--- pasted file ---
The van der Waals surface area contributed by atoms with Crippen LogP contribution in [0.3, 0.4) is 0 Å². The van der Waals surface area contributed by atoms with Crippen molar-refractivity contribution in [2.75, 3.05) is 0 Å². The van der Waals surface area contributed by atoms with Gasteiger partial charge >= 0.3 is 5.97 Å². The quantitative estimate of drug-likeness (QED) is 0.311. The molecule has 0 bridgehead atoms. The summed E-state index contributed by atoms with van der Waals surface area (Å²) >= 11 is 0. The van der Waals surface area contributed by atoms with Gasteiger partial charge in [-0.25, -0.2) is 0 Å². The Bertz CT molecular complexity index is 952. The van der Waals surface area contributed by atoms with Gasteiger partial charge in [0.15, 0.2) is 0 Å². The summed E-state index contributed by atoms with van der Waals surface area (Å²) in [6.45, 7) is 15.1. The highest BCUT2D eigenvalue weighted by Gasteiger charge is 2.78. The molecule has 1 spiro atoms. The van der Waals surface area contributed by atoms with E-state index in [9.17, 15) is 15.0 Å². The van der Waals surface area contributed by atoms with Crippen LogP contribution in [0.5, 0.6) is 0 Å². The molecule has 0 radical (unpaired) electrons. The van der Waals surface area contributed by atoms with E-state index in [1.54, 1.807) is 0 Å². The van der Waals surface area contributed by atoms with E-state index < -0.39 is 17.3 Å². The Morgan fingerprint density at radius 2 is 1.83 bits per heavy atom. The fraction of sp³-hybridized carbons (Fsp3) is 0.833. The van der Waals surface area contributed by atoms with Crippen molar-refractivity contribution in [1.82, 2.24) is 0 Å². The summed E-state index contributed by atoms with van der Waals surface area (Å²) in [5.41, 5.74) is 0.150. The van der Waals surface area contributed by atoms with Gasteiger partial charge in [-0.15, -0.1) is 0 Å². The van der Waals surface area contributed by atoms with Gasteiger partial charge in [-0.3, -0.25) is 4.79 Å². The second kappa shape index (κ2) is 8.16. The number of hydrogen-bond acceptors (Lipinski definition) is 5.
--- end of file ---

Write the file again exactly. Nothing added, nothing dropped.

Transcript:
The van der Waals surface area contributed by atoms with Crippen LogP contribution in [0.3, 0.4) is 0 Å². The van der Waals surface area contributed by atoms with Crippen molar-refractivity contribution in [2.75, 3.05) is 0 Å². The van der Waals surface area contributed by atoms with Gasteiger partial charge >= 0.3 is 5.97 Å². The quantitative estimate of drug-likeness (QED) is 0.311. The molecule has 0 bridgehead atoms. The summed E-state index contributed by atoms with van der Waals surface area (Å²) >= 11 is 0. The van der Waals surface area contributed by atoms with Gasteiger partial charge in [-0.25, -0.2) is 0 Å². The Bertz CT molecular complexity index is 952. The van der Waals surface area contributed by atoms with Gasteiger partial charge in [0.15, 0.2) is 0 Å². The summed E-state index contributed by atoms with van der Waals surface area (Å²) in [6.45, 7) is 15.1. The highest BCUT2D eigenvalue weighted by Gasteiger charge is 2.78. The molecule has 1 spiro atoms. The van der Waals surface area contributed by atoms with E-state index in [9.17, 15) is 15.0 Å². The van der Waals surface area contributed by atoms with Crippen LogP contribution in [0.5, 0.6) is 0 Å². The molecule has 0 radical (unpaired) electrons. The van der Waals surface area contributed by atoms with E-state index in [1.54, 1.807) is 0 Å². The van der Waals surface area contributed by atoms with E-state index < -0.39 is 17.3 Å². The Morgan fingerprint density at radius 2 is 1.83 bits per heavy atom. The fraction of sp³-hybridized carbons (Fsp3) is 0.833. The van der Waals surface area contributed by atoms with Crippen molar-refractivity contribution in [1.82, 2.24) is 0 Å². The summed E-state index contributed by atoms with van der Waals surface area (Å²) in [5.41, 5.74) is 0.150. The van der Waals surface area contributed by atoms with Gasteiger partial charge in [-0.15, -0.1) is 0 Å². The van der Waals surface area contributed by atoms with Gasteiger partial charge in [-0.3, -0.25) is 4.79 Å². The second kappa shape index (κ2) is 8.16. The number of hydrogen-bond acceptors (Lipinski definition) is 5.